The “Enforcer” versus The “Teacher” …What’s Your Style?

What’s Your Disciplinary ‘Style’?

There’s nothing like a new dog in the house to bring out the inner philosopher in us!  Whether our teaching style is authoritative, easy-going, or somewhere in between, this can be tricky territory to navigate within a family setting.

Dogs used to have a more utilitarian role…

Compulsory, correction-based dog training was the only game in town for decades.  Actually, having pet dogs in the home is a relatively modern phenomenon.  Old-fashioned dog training methods evolved from guarding, herding, game and field hunting, and later military use of canines.  Dogs’ roles were fairly rigid and well understood by society. Breeding was oriented more toward function, than form.

It seems like many dogs today have landed on an alien planet…they’re loaded with instincts and energy…and few outlets.            It’s as if they’re “All Dressed Up and Nowhere To Go”!

Nagging your dog can actually backfire

We used to talk about training household dogs with phrases like: “put them in their place”, “make ’em ‘listen'”, “show ’em who’s boss”.  Our focus was oriented toward punishing away unwanted behavior.

A loud voice, knee in the rib cage, leash pop, collar grab, newspaper smack, shaker can, squirt bottle, scruff shake, alpha roll, etc., are all intended as unpleasant consequences.  If a dog lives with one person, and they can deliver the “right amount” of punishment (hard to do), with perfect timing (also hard to do), it could result in less of that behavior.  However, in families of 2 or more people, punishment used as a disciplinary tool can backfire!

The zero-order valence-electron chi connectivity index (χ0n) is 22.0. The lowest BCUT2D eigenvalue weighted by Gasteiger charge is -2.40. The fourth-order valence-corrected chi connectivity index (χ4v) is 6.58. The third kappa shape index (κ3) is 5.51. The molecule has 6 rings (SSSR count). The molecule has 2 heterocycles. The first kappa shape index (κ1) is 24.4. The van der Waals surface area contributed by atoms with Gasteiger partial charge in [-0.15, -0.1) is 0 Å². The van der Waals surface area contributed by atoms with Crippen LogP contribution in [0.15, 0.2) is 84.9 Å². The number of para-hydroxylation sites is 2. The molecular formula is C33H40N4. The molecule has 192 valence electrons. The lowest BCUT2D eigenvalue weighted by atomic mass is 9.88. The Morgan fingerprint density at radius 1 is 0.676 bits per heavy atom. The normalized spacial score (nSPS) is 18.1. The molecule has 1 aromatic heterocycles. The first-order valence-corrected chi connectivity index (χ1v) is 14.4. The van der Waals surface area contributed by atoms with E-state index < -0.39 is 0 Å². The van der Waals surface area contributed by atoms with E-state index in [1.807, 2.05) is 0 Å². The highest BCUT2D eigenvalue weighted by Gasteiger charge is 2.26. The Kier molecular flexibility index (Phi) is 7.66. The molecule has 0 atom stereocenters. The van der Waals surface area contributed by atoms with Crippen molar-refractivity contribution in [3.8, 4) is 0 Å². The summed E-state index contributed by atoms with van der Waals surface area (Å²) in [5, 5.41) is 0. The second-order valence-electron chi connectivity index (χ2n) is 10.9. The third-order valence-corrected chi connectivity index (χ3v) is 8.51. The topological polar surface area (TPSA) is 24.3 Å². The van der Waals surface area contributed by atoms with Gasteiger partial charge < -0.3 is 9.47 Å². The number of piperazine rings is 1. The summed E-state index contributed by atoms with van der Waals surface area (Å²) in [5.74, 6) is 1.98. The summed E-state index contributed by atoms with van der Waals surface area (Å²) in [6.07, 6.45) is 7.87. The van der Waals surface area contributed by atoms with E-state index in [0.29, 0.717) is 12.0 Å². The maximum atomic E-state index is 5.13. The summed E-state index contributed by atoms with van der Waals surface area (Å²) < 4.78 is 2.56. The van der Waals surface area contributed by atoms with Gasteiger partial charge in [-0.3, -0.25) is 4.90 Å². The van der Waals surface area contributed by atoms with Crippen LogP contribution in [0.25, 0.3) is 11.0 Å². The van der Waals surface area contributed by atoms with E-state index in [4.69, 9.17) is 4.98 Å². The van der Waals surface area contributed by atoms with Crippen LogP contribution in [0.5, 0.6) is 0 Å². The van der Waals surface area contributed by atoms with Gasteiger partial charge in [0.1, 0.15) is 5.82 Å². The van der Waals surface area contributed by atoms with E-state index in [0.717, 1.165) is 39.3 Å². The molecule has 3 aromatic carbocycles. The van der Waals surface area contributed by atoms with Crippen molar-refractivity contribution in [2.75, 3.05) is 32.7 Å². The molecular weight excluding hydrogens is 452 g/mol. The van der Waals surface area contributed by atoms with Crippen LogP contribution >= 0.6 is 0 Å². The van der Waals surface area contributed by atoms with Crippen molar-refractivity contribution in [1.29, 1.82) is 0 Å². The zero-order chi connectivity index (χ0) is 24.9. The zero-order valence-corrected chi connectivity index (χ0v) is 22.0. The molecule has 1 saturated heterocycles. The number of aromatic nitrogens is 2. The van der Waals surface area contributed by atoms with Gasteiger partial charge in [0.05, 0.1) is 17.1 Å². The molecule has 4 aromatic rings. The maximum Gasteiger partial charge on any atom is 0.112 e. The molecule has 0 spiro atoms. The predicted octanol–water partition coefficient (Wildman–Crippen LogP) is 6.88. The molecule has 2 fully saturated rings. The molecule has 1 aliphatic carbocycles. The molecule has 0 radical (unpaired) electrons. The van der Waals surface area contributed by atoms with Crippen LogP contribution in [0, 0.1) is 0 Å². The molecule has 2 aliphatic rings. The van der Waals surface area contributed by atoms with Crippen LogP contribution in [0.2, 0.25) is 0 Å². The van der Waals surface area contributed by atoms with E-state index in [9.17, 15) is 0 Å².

Each person in a household will “punish” the dog differently, because their timing and intensity will be all over the map! Random, variable punishment /nagging for misbehavior is perceived by the dog as wildly inconsistent! This is, at best–confusing. At worst, it’s reinforcing (stimulating)…this means you could get more of what you don’t want!

Using punishment to ‘teach’, isn’t training, it’s crisis-management!

When we actively Engage, Motivate and Train Positively, we initiate an interaction with us. Instead of unpleasant obstacles to overcome, your relationship becomes a series of opportunities for your dog to behave better! Unless we teach them, how could they possibly know what we want?  Enforcing “Mystery Rules” turns dog training into a guessing game-nobody’s idea of a good time.

Give your puppy or dog the gift of productive communication!       Be clear, kind, and compassionate!

Be an Engager, a Motivator,      …and a Teacher.

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